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How Practices Can Effectively Use Social Media

Posted By Administration, Thursday, August 22, 2019

filming surgery

By Renee E. Coover, JD, ByrdAdatto

Social media in plastic surgery practice continues to explode, driven by the marketing opportunities created by the public’s unabashed desire for before-and-after photos and live patient surgeries. But with this reliance on social media to market and advertise, a plastic surgeon’s practice assumes often unknown risks. In a recent Los Angeles Magazine article, Beverly Hills Plastic Surgeon Ashkam Ghavami, MD, who has almost 400,000 Instagram followers to his practice, acknowledged the challenges in balancing ethics with entertainment. According to Ghavami, “Because social media is the most valuable marketing tool of our trade, some surgeons post deceptive before-and-after photos of patients on social media. This creates an uneven playing field and, worse, harms the potential patients who are trying to choose their surgeon.”

Questions arise as to what is appropriate or legal for a physician to advertise on social media: Does it require patient consent? Who ultimately owns the content that is posted to social media?

Here are some key compliance considerations for social media in your plastic surgery practice:

  1. Obtaining patient consent. Patient consent for social media use should be separate from other consents. Consent must deal with the circumstances of the social media use. A wide range of circumstances that can impact consent. Before you ever post before-and-after photos of a patient’s Brazilian butt lift, you must obtain written consent from your patient. Likewise, if your patient brings in a friend or relative to live-stream a video of his or her medical procedure, it still requires direct consent from the patient. Without patient consent, a plastic surgeon puts his or her license at risk by posting patient photos or videos to social media.
  2. Physician advertising rules. Physicians are subject to specific state medical board advertising rules that control the messages they advertise so as not to be deceptive or misleading to the public. The Federal Trade Commission (FTC) also regulates physician advertising. (For more on this, read Michael Byrd’s recent article “FTC Focuses on Social Media for Truth in Advertising.”) The American Society for Aesthetic Plastic Surgery (ASAPS) and the American Society of Plastic Surgeons (ASPS) also regulate physician advertising; for example, check out this article, which discusses the first code of ethical behavior for sharing videos of plastic surgery on social media, published by Northwestern plastic surgeon Clark Schierle, MD, and presented at the ASPS annual meeting. Using “enhanced” before-and-after photos or stock image photos, using models, allowing staff to post their personal beliefs and opinions on your social media accounts, and communicating directly with patients via social media are just a few ways plastic surgeons get in deep trouble with physician advertising laws.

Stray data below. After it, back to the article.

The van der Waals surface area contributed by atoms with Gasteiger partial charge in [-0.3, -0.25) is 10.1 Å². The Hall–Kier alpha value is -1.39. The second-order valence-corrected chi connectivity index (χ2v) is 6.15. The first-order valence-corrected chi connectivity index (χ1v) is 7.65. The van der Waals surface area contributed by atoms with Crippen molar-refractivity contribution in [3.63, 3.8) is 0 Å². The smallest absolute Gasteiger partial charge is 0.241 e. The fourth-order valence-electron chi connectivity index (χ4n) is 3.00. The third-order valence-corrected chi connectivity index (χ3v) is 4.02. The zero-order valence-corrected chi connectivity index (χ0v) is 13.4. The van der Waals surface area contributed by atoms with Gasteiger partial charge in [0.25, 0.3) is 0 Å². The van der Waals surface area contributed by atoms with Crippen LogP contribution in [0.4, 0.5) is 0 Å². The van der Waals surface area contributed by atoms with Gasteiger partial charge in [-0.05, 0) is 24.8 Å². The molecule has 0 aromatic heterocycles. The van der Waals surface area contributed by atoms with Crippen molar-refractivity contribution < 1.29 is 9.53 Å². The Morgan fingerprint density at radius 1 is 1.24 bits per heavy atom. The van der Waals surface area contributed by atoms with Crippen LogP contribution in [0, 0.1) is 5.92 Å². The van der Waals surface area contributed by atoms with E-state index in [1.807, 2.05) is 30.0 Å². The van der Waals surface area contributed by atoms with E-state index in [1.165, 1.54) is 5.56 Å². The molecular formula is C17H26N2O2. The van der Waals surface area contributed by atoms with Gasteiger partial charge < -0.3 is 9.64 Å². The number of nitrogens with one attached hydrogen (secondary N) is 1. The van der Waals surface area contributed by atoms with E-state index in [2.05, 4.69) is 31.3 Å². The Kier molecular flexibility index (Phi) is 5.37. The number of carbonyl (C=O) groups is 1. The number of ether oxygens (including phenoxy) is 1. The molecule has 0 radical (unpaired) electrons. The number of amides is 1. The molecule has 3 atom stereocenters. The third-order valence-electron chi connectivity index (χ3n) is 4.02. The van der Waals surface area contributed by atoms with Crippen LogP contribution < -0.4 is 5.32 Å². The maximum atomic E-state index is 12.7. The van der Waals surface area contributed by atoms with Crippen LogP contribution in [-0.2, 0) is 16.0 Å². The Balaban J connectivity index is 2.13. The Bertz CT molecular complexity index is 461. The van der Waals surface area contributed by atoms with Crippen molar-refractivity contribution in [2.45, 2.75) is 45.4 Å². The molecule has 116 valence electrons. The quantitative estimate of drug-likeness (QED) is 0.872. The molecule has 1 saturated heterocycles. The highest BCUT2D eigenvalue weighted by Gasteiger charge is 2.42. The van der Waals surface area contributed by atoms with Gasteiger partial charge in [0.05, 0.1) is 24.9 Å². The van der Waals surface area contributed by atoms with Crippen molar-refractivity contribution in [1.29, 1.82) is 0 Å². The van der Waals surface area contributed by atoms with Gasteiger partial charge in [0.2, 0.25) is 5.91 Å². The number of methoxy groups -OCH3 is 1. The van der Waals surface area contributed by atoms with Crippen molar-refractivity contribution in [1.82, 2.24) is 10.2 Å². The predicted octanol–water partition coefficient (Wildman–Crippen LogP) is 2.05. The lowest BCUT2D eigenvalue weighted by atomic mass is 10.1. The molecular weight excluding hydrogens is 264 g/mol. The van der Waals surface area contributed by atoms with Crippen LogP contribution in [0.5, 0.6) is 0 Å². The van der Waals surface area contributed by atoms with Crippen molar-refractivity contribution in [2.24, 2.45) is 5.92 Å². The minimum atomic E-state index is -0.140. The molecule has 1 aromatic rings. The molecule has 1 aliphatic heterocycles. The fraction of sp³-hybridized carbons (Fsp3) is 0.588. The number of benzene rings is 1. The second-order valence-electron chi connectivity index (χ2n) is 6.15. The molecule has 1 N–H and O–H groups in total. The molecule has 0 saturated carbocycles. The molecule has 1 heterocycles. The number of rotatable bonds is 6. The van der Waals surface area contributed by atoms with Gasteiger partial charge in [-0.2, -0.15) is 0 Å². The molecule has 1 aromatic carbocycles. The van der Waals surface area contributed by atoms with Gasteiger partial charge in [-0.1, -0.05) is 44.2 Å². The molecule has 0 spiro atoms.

3. Ownership of social media. The ownership of content posted by employees often is unaddressed. For example, physicians and nurses often post before-and-after photos to their personal social media accounts. This creates both potential infringement issues and patient privacy issues. As attorney Bradford Adatto noted in his recent article, “5 Key Details Every Plastic Surgeon Should Know About Their Employment Agreement,” relating to plastic surgeon’s employment agreements, there are a substantial number of patient privacy laws to understand before posting patient photos to social media. Further, if the practice intends to keep all social media content as its property, whether it is posted to a practice account or an employee’s personal account, this needs to be addressed in a social media policy.
  4. Social media policy. A variety of issues arise when using social media to advertise medical services; thus, it is crucial for every plastic surgery practice to develop a social media policy to address issues such as employees’ use of social media and ownership of the content. The social media policy also should be mentioned in your employee handbook. Simply having a social media policy is not effective unless all staff have been informed of the policy and management is trained to implement and enforce the policy.

All this information also applies to medical spas. To learn more about how to effectively use social media in a medical aesthetic setting, consider attending an AmSpa Medical Spa & Aesthetic Boot Camp. Each Boot Camp features a session on social media, as well as useful information about all aspects of running an effective medical aesthetic practice. AmSpa Members save when registering for Boot Camps—click here to learn how to join.

Tags:  ByrdAdatto  Med Spa Law  Med Spa Trends 

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